Note: If Windows 10 Pro is converted to Windows 10 Pro Education using benefits available in Store for Education, then the feature will not work. You will need to re-image the device using a Windows 10 Pro Education edition.

Volume activation while working from home

If you activate devices in your organization using MAK, the activation process is straightforward and the devices are permanently activated. If you are using KMS or Active Directory-based Activation, each device must connect to the organization’s local network at least once every 180 days to “check in” with either the KMS host or the Active Directory domain controller. Otherwise, the user will be warned to activate Windows again.

With many users working or taking classes from home, a connection to the organization’s network may not exist, which would ultimately leave their devices in a deactivated state. There are a few options to avoid this:

  1. Use a VPN. By having the device connect to your organization’s network via a VPN, it will be able to contact a KMS host or Active Directory domain controller and will be able to maintain its activation status. If you manage your devices through a wholly on-premises solution to deploy policies, collect inventory, and deploy updates and other software, there is a good chance you are already using a VPN. Depending on the VPN configuration, some manual configuration of the client device may be required to ensure the KMS service is accessible through the VPN. For more details on these settings, which can be implemented via script, see Slmgr.vbs options for obtaining volume activation information.
  2. Convert the devices from KMS to MAK activation. By converting from KMS to MAK activation, you replace the license that requires reactivation every 180 days with a permanent one, which requires no additional check-in process. There are some cases—in educational organizations, for example—where each device is re-imaged at the end of the school year to get ready for the next class. In this case, the license must be “reclaimed” by contacting your Microsoft licensing rep or a Microsoft Licensing Activation Center.

    One way of converting a device from KMS to MAK activation is to use the Windows Configuration Designer app (available from the Microsoft Store) to create a provisioning package, which includes the MAK, and deploy the package through email or a management solution such as Microsoft Intune.

    You can also deploy a MAK directly within Intune without creating a provisioning package by creating a simple PowerShell script with the following commands and deploying the script to a user group:

    slmgr.vbs /ipk XXXXX-XXXXX-XXXXX-XXXXX-XXXXX slmgr.vbs /ato​
    (In the example above, XXXXX-XXXXX-XXXXX-XXXXX-XXXXX is your MAK key.)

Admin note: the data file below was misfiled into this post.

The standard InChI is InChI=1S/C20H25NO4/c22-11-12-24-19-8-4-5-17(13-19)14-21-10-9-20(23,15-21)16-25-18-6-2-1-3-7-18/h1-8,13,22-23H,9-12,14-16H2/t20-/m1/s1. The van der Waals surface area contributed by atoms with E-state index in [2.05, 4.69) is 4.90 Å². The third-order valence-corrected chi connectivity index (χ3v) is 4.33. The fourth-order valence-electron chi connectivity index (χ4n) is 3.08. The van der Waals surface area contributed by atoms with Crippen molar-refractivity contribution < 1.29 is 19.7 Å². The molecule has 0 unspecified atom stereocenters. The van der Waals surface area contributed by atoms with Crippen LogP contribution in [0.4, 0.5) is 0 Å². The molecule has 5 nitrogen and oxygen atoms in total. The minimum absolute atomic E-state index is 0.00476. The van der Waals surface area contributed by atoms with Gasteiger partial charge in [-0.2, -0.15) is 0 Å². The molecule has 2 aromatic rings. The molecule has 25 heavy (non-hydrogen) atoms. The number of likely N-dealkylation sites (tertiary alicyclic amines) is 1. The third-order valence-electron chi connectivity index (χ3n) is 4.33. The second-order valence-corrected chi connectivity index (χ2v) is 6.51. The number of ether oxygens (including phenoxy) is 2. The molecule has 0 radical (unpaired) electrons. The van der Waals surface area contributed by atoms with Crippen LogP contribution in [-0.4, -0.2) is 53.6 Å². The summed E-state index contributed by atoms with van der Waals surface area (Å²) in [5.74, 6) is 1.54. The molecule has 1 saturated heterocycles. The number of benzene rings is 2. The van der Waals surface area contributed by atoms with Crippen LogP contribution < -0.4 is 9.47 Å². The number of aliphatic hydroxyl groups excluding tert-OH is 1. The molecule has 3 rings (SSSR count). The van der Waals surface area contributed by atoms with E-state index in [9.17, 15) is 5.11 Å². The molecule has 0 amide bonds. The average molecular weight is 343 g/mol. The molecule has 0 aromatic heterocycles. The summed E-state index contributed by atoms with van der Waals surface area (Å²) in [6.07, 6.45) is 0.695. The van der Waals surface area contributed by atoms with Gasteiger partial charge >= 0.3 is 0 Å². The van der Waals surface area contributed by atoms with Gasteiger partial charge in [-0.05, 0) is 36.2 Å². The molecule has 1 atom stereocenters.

It is important to monitor the success of these activations and remove users from the target group once their devices have been activated so that their other devices do not receive a new license.

    Note: Windows Configuration Designer is also available as part of the Windows Assessment and Deployment Kit (ADK) for Windows 10.
  3. Use Subscription Activation. This requires the devices to be joined to your Azure AD domain, enabling activation in the cloud. This is possible if you have one of the following subscriptions:
    • Windows 10 Enterprise E3/E5
    • Windows 10 Education A3/A5
    • Windows 10 Enterprise with Software Assurance
    • Microsoft 365 E3/E5
    • Microsoft 365 E3/A5
    • Microsoft 365 F1/F3
    • Microsoft 365 Business Premium

If you need assistance and have one of the preceding subscriptions with at least 150 licenses, you may be eligible for assistance through FastTrack. Contact your Microsoft representative or request assistance from FastTrack and a Microsoft FastTrack representative will contact you directly.

Conclusion

Windows volume activation has been around for a long time, but the increased number of users working from home may require your organization to re-evaluate how to best keep your devices activated if they cannot reach your on-premises activation service if you are using KMS or Active Directory-based Activation. It is important to consider the options available to you to ensure your devices stay activated. As always, there is no “one-size-fits-all” approach, so consider the pros and cons of each option as you plan on how to best support your remote workers and students.

To learn more about activation, check Activate clients running Windows 10.

WVD Common Implementation issues

Below are the common WVD build issues which I encountered during implementations

Issue 1 -Unable to create any Host Pool

Error